Blennow, K
    Johansson, Boo
    Malmberg, Bo
    Jönköping University, School of Health Science, HHJ, Institute of Gerontology. Jönköping University, School of Health Science, HHJ. Ageing - living conditions and health.
    Berg, Stig
    Jönköping University, School of Health Science, HHJ, Institute of Gerontology. Jönköping University, School of Health Science, HHJ. Ageing - living conditions and health.
    Gatz, Margaret
    Pedersen, Nancy
    Bennet, AM
    Prince, JA
    Sequence variation in SORL1 and dementia risk in Swedes.2010In: Neurogenetics, ISSN 1364-6745, E-ISSN 1364-6753, Vol. 11, no 1, p. 139-142Article in journal (Refereed)
  • 44. Reynolds, CA
    et al.
    Hong, MG
    Eriksson, UK
    Blennow, K
    Bennet, AM
    Johansson, Boo
    Malmberg, Bo
    Jönköping University, School of Health Science, HHJ, Institute of Gerontology. Jönköping University, School of Health Science, HHJ. Ageing - living conditions and health.
    Berg, Stig
    Jönköping University, School of Health Science, HHJ, Institute of Gerontology. Jönköping University, School of Health Science, HHJ. Ageing - living conditions and health.
    Wiklund, F
    Gatz, Margaret
    Pedersen, NL
    Prince, JA
    A survey of ABCA1 sequence variation confirms association with dementia.2009In: Human Mutation, ISSN 1059-7794, E-ISSN 1098-1004, Vol. 30, no 9, p. 1348-1354Article in journal (Refereed)
  • 45.
    Rizzuto, Debora
    et al.
    Department of Neurobiology, Care Sciences and Society, Aging Research Center (ARC), Karolinska Institutet and Stockholm University, Stockholm, Sweden.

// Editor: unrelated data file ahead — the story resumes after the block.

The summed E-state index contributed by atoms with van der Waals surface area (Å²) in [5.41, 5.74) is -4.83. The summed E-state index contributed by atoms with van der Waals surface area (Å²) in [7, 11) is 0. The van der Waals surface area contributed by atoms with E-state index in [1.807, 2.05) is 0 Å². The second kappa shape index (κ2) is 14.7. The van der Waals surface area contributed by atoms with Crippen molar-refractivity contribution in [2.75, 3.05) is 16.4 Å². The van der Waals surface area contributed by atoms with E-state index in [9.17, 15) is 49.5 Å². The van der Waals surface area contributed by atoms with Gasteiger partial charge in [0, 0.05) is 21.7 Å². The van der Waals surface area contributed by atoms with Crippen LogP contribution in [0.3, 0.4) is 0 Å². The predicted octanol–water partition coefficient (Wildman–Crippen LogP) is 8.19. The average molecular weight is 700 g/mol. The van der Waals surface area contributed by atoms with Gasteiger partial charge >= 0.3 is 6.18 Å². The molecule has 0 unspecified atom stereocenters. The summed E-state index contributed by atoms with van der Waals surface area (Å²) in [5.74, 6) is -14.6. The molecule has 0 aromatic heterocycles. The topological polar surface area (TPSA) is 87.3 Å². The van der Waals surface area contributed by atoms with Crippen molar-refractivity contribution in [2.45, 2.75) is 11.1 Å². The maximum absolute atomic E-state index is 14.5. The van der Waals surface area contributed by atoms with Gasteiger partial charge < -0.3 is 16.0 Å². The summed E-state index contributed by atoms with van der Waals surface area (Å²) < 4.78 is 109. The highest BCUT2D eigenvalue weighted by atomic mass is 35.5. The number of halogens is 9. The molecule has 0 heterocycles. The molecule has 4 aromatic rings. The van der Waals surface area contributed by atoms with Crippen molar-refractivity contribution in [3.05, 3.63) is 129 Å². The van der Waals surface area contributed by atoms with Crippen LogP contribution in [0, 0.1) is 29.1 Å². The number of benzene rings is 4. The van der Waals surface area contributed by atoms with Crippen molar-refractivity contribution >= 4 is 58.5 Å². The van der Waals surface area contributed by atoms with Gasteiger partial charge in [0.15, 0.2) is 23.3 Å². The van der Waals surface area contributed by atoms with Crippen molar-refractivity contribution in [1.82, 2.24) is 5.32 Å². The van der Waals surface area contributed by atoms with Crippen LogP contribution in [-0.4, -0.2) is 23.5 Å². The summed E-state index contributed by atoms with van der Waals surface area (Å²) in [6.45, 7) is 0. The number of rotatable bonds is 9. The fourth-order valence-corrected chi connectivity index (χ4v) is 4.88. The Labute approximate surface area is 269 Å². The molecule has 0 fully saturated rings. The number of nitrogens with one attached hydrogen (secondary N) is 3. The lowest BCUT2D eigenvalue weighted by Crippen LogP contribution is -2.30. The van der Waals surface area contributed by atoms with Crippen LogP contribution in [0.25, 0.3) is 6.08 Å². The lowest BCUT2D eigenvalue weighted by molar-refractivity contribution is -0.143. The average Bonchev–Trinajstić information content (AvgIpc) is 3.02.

Feldman, Adina L.
    Department of Medical Epidemiology and Biostatistics, Karolinska Institutet, Stockholm, Sweden.
    Karlsson, Ida K.
    Department of Medical Epidemiology and Biostatistics, Karolinska Institutet, Stockholm, Sweden.
    Dahl Aslan, Anna K.
    Jönköping University, School of Health and Welfare, HHJ, Institute of Gerontology. Jönköping University, School of Health and Welfare, HHJ. ARN-J (Aging Research Network - Jönköping). Department of Medical Epidemiology and Biostatistics, Karolinska Institutet, Stockholm, Sweden.
    Gatz, Margaret
    Department of Psychology, University of Southern California, Los Angeles, California.
    Pedersen, Nancy L.
    Department of Psychology, University of Southern California, Los Angeles, California.
    Detection of dementia cases in two Swedish health registers: A validation study2018In: Journal of Alzheimer's Disease, ISSN 1387-2877, E-ISSN 1875-8908, Vol. 61, no 4, p. 1301-1310Article in journal (Refereed)
    Abstract [en]